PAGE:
Notable as being the biggest Native American tribe in the United States, the Cherokee people thrived in this part of the country, spread out in the areas that now fall within the borders of Georgia, North Carolina, and Tennessee. Over time, and through economic displacement, the tribe split into three pieces, with some groups moving away, some staying. But the legacy continues, and visitors can learn about the culture of Cherokees in this town called Cherokee (which is also one of the entrances to the Great Smoky Mountains National Park). A fine starting point is the Museum of the Cherokee Indian. The institution traces the 13,000-year-old history of the tribe, vividly bringing to life its story through art, animation, relics, special effects, and full-size human models that truly immerse visitors in the Cherokee experience. The museum also boasts an impressive archive, with thousands of old books and photographs, and digital collections that explore the Cherokee language. It's a fascinating place for the entire family to learn about the area's rich anthropological past.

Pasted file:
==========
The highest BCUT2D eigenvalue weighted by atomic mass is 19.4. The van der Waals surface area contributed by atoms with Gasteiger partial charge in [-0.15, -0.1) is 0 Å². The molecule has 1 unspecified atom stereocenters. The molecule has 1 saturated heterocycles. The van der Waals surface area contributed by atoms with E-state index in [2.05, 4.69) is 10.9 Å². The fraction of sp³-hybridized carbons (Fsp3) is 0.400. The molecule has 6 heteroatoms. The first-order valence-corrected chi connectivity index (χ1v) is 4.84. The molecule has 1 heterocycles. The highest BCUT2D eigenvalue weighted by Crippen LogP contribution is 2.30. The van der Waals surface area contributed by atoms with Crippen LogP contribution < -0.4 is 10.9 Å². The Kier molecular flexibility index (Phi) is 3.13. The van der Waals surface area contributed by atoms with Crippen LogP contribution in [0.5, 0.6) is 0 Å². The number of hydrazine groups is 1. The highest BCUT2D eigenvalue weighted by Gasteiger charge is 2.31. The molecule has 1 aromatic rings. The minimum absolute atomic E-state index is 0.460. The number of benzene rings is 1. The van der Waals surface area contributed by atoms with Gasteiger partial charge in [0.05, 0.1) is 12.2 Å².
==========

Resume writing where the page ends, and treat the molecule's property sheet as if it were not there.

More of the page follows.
The Oconaluftee Indian Village takes that sense of first-hand engagement up a notch, or 10. This attraction meticulously recreates an 18th-century Cherokee settlement — the Oconaluftee were one of the three splinters created by the rupture of the original Cherokee people — complete with log cabin houses, crafting demonstrations, era-appropriately attired extras, and traditional performances. It is, in a sense, time travel, and which kid (or adult) doesn't fantasize about zipping through time?

Chimney Tops Trail